Saturday, March 31, 2012
Empire Dine and Dance, Portland
I first saw Jonny Corndawg perform at Belfast, Maine’s United Church of Christ during 2011’s Belfast Free Range Music Festival. I saw 10 shows in 10 hours that day, and had to make choices about which shows to attend. There was a lot of buzz that day about Jonny Corndawg, so I made sure to catch his set. I didn’t know what to expect, and I was surprised by Jonny’s psychedelic country music full of simple stories that made me laugh. His music caught me off guard, but I totally dug it. I saw him again in November in Portland opening for super fun bluegrass band, Trampled By Turtles. My friends Max, Sophie, and Mike joined me for that awesome, high energy show, and they were totally on board with seeing Jonny again when he came back to Portland at the end of March. It’s nice to have things you can depend on like a guaranteed great show—like taxes being due in April, my cats inevitably waking up and getting a surge of energy just as I’m trying to sleep, and my students getting a little rowdy at the end of the day on Fridays. I can’t imagine hearing about Jonny having a show in town and not going—and I can guarantee you’ll have a good time at one of his shows.
My friend Mac (who introduced me—hallelujah—to The Civil Wars well over a year before anyone else I knew had heard of them) posted a video of rocking country duo Shovels & Rope on Facebook a few months back, so when I heard they were opening the Jonny Corndawg show, I was really excited. Add to that Robert Ellis playing a short set, too, and I was pumped. He and Jonny will both be at the Newport Folk Festival this summer, and I am already looking forward to seeing them again.
Sophie made us an awesome dinner at the beautiful house in Deering she and Max were tending. We watched Kentucky beat Louisville in the NCAA final four (my bracket was toast early in the process) and started watching the Kansas/Ohio State game and had to rush out of the house when we realized we were going to be late for Robert Ellis. We all expected, based on our last Jonny Corndawg show experience, that Empire Dine and Dance was going to be packed. We were very surprised when we arrived a little late because there was so much space at the front by the stage. I think we sadly missed a few Robert Ellis songs, but I’ll see him again this summer, so I can live with that even though I have a firm do-not-miss-the-opening-act/s policy. Robert sounded beautiful on acoustic. I loved his cowboy boots and buckle. His voice has a beautiful tone. He was very nice to the crowd and thanked us for watching his set. I was a little bummed for him because there weren’t as many people there as I would have liked—Robert Ellis is definitely worth the notice. His second album, Photographs, was named one of the top albums of 2011 by American Songwriter Magazine. Check out his performances at American Songwriters’ studio. Robert’s folk/country sound is totally up my alley, and I particularly loved one of his songs about growing up in the Bible Belt that includes the telling line “nobody talks too loud in my hometown/Nobody stands too tall/for fear of being knocked down.” As he cleaned up his equipment, I was able to lean in to tell him how excited I am to see him at the Newport Folk Festival this summer. He flashed a smile and said a genuine “thank you”—very sweet. I hope you’ll check out his music.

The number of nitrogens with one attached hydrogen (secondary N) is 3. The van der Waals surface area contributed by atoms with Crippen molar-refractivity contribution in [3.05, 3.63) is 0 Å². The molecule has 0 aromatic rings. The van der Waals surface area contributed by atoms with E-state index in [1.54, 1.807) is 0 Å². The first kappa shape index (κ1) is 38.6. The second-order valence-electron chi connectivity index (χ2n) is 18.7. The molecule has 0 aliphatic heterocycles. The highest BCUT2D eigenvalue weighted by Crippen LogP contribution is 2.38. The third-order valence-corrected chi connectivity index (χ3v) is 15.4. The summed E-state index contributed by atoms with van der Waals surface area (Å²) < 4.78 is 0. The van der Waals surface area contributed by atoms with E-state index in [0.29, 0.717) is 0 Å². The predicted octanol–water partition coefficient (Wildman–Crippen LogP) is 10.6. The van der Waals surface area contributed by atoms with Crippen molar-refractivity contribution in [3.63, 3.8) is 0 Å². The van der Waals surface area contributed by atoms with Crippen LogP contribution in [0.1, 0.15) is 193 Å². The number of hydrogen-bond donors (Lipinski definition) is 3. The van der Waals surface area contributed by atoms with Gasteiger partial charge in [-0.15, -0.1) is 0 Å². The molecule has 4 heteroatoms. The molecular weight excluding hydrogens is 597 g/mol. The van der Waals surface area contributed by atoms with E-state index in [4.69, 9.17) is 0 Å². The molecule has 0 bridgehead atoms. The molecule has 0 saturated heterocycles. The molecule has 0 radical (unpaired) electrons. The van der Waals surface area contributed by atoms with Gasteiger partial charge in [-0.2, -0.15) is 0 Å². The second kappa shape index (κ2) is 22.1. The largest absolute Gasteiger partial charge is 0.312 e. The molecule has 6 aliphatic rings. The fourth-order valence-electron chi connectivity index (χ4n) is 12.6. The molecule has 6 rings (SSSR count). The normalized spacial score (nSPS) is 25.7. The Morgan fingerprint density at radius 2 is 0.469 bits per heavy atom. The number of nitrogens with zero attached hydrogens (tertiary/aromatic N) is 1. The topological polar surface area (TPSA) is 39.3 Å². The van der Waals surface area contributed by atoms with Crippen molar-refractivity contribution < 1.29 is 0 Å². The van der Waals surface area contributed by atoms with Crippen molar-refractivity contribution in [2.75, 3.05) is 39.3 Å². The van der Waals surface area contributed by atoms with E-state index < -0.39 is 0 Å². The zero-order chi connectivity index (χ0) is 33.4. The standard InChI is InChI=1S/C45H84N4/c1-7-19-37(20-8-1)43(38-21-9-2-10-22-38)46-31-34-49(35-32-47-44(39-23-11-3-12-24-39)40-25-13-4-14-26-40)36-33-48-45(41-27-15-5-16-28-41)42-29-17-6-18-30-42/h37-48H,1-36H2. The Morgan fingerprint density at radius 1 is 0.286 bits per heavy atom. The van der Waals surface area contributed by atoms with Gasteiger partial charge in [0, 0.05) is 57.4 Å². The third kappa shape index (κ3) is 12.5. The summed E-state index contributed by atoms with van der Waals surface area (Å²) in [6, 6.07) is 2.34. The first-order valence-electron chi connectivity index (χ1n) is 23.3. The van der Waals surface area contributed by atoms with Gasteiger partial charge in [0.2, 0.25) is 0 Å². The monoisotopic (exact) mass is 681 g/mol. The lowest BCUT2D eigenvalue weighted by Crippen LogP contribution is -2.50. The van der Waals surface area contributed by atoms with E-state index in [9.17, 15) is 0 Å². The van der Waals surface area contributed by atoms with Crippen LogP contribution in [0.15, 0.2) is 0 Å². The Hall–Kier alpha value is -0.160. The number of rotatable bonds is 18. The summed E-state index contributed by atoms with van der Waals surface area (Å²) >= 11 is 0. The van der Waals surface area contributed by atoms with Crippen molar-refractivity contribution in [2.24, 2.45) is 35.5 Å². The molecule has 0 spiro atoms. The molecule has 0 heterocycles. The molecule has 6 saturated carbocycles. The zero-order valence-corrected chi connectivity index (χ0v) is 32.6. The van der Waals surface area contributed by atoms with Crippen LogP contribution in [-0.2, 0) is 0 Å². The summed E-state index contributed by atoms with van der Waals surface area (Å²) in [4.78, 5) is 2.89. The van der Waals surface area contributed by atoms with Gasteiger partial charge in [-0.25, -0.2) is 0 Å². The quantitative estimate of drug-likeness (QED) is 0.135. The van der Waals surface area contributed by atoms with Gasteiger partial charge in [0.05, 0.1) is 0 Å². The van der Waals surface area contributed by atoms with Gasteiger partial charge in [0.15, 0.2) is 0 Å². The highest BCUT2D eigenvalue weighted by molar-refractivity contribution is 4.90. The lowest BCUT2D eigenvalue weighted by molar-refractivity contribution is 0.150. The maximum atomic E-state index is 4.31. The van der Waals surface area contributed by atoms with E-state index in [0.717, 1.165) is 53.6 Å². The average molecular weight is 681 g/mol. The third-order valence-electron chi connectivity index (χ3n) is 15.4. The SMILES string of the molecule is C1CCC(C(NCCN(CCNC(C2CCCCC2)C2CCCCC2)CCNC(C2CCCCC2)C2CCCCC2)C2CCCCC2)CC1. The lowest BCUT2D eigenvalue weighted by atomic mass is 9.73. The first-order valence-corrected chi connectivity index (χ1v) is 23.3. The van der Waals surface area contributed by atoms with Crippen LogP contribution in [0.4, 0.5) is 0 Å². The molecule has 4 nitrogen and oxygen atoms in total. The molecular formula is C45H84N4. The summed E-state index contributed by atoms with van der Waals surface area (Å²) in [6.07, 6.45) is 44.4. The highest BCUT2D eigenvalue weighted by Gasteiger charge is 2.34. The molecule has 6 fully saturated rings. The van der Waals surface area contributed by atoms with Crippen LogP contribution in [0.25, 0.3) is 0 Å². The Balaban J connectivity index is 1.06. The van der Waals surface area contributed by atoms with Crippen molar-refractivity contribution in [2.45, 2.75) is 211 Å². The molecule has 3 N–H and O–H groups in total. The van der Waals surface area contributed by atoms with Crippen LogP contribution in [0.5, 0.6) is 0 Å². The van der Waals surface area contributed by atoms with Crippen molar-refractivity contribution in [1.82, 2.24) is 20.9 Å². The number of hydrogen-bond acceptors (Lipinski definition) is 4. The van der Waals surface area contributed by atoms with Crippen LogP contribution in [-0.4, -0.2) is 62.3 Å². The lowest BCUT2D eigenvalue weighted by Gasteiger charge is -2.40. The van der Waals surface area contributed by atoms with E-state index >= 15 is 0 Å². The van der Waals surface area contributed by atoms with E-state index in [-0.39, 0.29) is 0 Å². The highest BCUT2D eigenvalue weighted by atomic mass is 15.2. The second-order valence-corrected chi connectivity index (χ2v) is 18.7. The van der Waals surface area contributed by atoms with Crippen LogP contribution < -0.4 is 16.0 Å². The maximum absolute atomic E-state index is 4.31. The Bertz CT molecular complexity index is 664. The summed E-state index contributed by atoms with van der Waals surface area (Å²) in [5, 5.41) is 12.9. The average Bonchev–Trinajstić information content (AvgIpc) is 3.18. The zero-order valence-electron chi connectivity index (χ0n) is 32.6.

I could hear Cary Ann from Shovels & Rope before they took the stage. People had started to crowd the stage in anticipation of their set—clearly they are a draw—and Jonny was behind me near the merch table introducing her to his parents who’d come to the show (yes, insert the “aw” here—it was a late show, too, so good for them!). Her southern accent is thick and she was so excited to meet Jonny’s parents. You can’t miss her fiery red hair and strong personality. I was so ready for their set to start.
I think it’s the social studies teacher in me, but I really like a little context. Straight from their website, “Shovels and Rope is a Charleston, SC band consisting of Michael Trent and Cary Ann Hearst. Formed in 2010, they sing harmony driven folk, rock and country songs using two old guitars, a kick drum, a snare, a few tambourines, harmonicas, and and maybe a little keyboard sometimes. They tour constantly as a two piece, making as much noise as they can.” They met in “Athens, GA 2003 on tour with Jump Little Children. Years later we put together a band to make some money in the bars in Charleston. We went on the road in late 2010 and have been traveling since then.” [I saw Jump, Little Children open for Guster in 2001 and LOVED them!]